Freebie and the Bean (1974)
For this loud cop film in the buddy buddy genre we are treated to the off beat pairing of James Caan and Alan Arkin.
Richard Rush of The Stunt Man fame directed this film which must have served as a template to the car crashes that John Landis featured to death in The Blues Brothers. Our pair of cops are out to nail a numbers runner played by Jack Kruschen. To get him they’ll spend the better part of fourteen months sifting through his garbage on a nightly basis till something finally turns up.
Though the evidence is flimsy they attempt to arrest their man after learning from thug Paul Koslo (whom they beat the hell out of) that there is a contract out on their man. A hitman has been deployed out of Detroit to put Kruschen to sleep.
Alex Rocco laughs the arrest out of his D.A’s office and tells Caan and Arkin that their new assignment is to keep their man alive long enough to put him away in proper legal fashion. This creates the unlikely situation where our officers of the law turn body guards and bust up anyone that looks even slightly alarming. It also allows the script to inject some of the loud humor that the film attempts to bring to the screen. I say loud because it seems that Arkin practically screams most of his lines. Either at Caan or his wife Valerie Harper whom he suspects of carrying on an adulterous affair with a neighbor down the street.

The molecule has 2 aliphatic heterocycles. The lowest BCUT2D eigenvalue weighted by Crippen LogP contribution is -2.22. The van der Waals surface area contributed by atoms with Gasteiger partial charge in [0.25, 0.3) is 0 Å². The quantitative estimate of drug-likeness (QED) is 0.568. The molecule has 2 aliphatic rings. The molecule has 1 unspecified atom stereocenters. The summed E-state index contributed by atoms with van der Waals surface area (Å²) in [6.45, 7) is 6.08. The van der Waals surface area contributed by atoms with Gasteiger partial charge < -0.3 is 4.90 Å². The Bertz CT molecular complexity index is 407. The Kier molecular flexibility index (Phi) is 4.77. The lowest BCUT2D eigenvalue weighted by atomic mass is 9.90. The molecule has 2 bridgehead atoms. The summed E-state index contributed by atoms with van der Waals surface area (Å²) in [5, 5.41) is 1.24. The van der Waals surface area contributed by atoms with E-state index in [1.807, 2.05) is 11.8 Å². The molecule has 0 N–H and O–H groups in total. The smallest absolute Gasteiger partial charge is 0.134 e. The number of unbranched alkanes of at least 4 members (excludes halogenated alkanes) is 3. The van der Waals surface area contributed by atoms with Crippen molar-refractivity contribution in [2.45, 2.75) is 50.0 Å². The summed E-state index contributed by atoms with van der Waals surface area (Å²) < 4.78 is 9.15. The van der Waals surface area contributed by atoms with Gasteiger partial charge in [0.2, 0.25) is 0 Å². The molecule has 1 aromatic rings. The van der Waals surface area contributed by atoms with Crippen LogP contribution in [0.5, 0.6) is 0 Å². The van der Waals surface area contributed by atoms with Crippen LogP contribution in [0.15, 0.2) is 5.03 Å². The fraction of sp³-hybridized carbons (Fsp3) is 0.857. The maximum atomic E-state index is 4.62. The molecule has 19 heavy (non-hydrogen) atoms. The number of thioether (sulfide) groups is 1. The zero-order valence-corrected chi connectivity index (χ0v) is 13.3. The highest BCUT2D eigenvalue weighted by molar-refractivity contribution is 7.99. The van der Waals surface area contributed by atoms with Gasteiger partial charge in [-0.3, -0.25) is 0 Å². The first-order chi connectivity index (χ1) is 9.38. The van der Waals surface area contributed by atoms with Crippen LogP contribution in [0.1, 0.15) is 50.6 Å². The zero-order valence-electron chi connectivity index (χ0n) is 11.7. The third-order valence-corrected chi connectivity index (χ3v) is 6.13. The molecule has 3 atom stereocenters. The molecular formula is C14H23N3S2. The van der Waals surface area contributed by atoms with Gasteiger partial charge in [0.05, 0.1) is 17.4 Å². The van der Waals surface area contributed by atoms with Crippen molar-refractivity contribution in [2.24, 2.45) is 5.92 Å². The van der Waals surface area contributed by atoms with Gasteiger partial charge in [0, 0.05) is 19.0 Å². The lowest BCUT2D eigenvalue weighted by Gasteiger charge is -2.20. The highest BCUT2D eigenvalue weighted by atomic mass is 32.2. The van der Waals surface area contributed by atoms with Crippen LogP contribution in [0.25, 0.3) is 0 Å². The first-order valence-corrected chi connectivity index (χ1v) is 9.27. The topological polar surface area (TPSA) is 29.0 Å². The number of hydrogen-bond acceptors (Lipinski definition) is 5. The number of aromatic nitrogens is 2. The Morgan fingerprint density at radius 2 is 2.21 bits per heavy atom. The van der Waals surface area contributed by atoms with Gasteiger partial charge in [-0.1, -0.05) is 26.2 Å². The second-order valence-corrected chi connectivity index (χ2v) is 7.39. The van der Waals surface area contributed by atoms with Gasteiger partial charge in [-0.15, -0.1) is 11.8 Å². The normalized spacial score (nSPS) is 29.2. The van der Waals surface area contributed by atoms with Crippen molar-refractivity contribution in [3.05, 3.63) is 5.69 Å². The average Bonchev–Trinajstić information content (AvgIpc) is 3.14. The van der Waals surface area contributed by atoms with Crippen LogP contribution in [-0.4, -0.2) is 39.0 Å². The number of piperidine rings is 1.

Caan seems to enjoy the power that the badge gives him and though one wouldn’t say he’s dirty he plainly takes advantage of free booze and fancy clothes thrown his way when he attempts to play tough with store owners.
Needless to say just when things appear to be calming down after taking out the threats presented to Kruschen the final chase is about to occur when our mark is taken hostage at gunpoint. This leads to a chase during the superbowl that ends in a violent shootout that is rather poorly edited between one of our leading men and a surprising suspect.
I’m not sure why but I have always thought this was supposed to be a fondly recalled film from the mid seventies. This was my first viewing and though I have nothing against it, i don’t see anything that memorable about it. Perhaps it hasn’t aged well.
Caan and Arkin are two actors I have generally liked over the years and it’s Arkin who has really grown on me over the past decade with his solid work. As a kid Arkin was “just that other guy who tried to play Clouseau”. He was instantly on my don’t like list. Then I caught him in a rebroadcast of The Defection of Simas Kudirka and I realized what I had been missing.
Appearing here in a rather thankless role is Loretta Swit despite being billed third. One has to wonder if the majority of her role wound up on the cutting room floor. Then again perhaps her billing had something to do with the popularity of Mash at the time.
After all is said and done I really did like the closing scene to make it worth the effort of finally catching up with this action cop film bent towards the comedy routines that would become standard fare once Eddie Murphy and Nick Nolte took to a 48 hour case in 1982.
This was added to my shelf thanks to it’s Warner Archive release.